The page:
Straight shot to Selma

New spring break trip to Alabama is in the works

Story by Meghan Hosely, Staff Writer

Students may know about a spring break trip to Indianapolis or the Civil Rights Pilgrimage, but a new trip will be available this spring to students: a spring break detour to Selma, Ala.

Students will receive nonviolence training and help build a new facility for the Freedom Foundation, which is partnering with UW-Eau Claire for this exchange.

The exchange will happen after Eau Claire students leave Selma. High school students from the Freedom Foundation will come to Eau Claire for a weekend in April to tour the two high schools and see a performance in Zorn Arena.

To many who go on the Civil Rights Pilgrimage, the stop to Selma leaves a lasting impression, Selma-Eau Claire Exchange Coordinator Ali Konz said. This sparked her to think of what else she can do to help the community of Selma.

“I wondered what I could do myself, since I’m into social change,” Konz said. “How can I apply that to my own life?”

Konz, an Eau Claire native, said she wasn’t aware of the segregation still happening in the South, or the poverty. To hear stories from people of her generation, and realize segregation is still going on, made her realize she should be helping.

Konz said she is not working alone. In WMNS 222, she and a few other students came up with the idea. One of the students, freshman Lexy Harris said everything is laid out, but there are still some barriers to overcome.

“We have the bus set, we have a sign-up sheet in the Blugold Beginnings office in Centennial, and we have a table in Centennial,” Harris said. “The biggest problem is getting people to come over to the table and to listen about why we’re sitting at the table,”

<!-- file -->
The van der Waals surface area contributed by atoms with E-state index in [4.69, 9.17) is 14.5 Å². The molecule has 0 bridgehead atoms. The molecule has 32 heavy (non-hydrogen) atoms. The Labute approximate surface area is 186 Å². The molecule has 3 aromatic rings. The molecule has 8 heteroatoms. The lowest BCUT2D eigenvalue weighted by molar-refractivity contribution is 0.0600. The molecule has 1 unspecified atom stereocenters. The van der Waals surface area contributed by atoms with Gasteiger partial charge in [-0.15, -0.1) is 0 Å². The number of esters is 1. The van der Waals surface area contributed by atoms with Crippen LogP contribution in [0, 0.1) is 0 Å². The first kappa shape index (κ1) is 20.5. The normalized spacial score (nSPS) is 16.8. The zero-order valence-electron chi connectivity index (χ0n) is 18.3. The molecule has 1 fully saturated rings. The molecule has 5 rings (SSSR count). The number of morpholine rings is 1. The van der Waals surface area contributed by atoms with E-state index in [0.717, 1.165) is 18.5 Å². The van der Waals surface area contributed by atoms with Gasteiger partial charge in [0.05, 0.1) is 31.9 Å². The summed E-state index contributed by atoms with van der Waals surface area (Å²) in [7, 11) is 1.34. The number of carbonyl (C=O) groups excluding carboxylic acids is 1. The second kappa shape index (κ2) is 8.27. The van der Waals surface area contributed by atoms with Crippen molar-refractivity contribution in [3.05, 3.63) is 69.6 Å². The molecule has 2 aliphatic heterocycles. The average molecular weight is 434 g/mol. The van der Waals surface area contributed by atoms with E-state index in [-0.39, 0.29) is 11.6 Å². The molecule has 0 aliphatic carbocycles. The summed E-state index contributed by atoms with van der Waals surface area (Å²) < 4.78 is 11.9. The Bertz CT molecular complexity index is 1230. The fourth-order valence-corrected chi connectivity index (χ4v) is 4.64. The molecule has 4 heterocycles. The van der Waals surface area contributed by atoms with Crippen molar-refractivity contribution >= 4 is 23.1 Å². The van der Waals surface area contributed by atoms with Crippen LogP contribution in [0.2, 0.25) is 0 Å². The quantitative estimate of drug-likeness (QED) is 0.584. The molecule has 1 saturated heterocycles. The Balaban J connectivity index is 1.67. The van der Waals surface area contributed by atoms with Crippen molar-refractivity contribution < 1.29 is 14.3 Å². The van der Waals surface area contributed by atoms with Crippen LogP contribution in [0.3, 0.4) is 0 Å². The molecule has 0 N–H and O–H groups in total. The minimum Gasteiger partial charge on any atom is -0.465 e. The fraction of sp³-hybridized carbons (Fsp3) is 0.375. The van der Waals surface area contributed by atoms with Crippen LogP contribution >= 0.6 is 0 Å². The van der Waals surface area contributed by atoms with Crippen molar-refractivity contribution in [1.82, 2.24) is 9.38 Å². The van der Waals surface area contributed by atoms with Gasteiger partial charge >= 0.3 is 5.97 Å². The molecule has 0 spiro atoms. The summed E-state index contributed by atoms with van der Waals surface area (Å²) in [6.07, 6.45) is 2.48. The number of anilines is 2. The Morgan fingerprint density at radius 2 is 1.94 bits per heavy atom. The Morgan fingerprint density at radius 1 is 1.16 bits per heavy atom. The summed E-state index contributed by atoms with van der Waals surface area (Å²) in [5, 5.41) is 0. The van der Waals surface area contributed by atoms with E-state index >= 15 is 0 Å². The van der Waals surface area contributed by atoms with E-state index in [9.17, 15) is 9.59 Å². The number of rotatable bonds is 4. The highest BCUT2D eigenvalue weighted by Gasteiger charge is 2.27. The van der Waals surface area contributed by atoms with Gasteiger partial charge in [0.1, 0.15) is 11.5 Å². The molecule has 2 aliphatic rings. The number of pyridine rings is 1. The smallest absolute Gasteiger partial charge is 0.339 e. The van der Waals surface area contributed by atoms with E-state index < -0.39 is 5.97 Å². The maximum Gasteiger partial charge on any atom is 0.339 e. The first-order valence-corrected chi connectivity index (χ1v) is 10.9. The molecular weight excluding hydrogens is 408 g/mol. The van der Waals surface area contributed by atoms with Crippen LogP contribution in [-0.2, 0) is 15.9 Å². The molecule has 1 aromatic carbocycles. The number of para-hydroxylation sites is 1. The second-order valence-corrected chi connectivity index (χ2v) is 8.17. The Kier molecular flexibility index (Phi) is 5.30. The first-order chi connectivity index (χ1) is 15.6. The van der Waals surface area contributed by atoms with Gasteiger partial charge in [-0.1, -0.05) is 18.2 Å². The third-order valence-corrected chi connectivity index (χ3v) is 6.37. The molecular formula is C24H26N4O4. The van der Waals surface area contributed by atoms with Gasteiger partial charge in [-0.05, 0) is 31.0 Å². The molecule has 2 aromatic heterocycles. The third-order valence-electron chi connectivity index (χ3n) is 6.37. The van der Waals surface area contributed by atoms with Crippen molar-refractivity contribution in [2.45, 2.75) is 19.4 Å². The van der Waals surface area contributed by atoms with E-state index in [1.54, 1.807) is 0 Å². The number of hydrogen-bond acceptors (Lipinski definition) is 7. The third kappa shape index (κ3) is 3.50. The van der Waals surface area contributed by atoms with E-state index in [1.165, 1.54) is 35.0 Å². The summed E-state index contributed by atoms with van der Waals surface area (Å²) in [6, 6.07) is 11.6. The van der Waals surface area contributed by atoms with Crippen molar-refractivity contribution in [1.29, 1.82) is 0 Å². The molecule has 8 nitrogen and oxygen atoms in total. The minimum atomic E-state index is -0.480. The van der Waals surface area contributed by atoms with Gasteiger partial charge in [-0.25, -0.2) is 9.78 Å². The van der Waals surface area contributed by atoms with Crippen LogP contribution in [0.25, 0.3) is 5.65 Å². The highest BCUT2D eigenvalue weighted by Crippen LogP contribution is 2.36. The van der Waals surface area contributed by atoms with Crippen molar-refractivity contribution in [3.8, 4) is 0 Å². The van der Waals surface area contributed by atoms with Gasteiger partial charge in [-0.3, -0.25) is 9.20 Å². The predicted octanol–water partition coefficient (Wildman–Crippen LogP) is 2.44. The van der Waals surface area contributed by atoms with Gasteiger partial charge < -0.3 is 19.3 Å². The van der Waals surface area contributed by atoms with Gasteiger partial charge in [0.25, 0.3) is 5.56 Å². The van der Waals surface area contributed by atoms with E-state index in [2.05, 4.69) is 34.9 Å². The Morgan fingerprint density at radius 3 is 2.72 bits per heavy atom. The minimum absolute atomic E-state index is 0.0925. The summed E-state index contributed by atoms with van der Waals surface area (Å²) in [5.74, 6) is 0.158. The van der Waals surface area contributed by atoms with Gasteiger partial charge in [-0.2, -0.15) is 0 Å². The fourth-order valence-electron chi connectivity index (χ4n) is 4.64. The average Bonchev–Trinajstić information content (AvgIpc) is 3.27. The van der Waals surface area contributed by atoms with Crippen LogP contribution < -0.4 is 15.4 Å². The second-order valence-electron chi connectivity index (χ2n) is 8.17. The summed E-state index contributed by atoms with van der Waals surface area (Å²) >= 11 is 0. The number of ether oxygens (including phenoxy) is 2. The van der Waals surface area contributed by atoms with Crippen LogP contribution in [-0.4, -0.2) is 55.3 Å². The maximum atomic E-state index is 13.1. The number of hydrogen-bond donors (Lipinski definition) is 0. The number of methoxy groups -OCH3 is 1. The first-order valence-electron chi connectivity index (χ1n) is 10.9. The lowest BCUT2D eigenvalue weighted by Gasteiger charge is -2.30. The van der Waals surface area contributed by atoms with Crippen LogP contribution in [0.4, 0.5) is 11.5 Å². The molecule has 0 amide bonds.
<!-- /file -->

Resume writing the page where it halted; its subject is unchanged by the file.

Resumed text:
Konz said Associate Dean of Students Jodi Thesing-Ritter, Faculty-Staff coordinator of the Civil Rights Pilgrimage is also helping with the trip to Selma. She said as soon as Konz and Harris brought the idea to her attention, she was on board.

“It wouldn’t be possible if the students weren’t persistent … They have the same kind of motivation for this project as the group of students who started the Civil Rights Pilgrimage, and that’s why it’s going to happen,” Thesing-Ritter said. “They are so dedicated in making the world a more socially just place to live, and that’s really exciting.”

The 56-seat bus leaves on Sunday, March 16 for Selma and will return the following Saturday, March 22. The trip costs $275 for the seven-day trek, which includes all meals in Selma, along with a full 30 hours of service learning credit.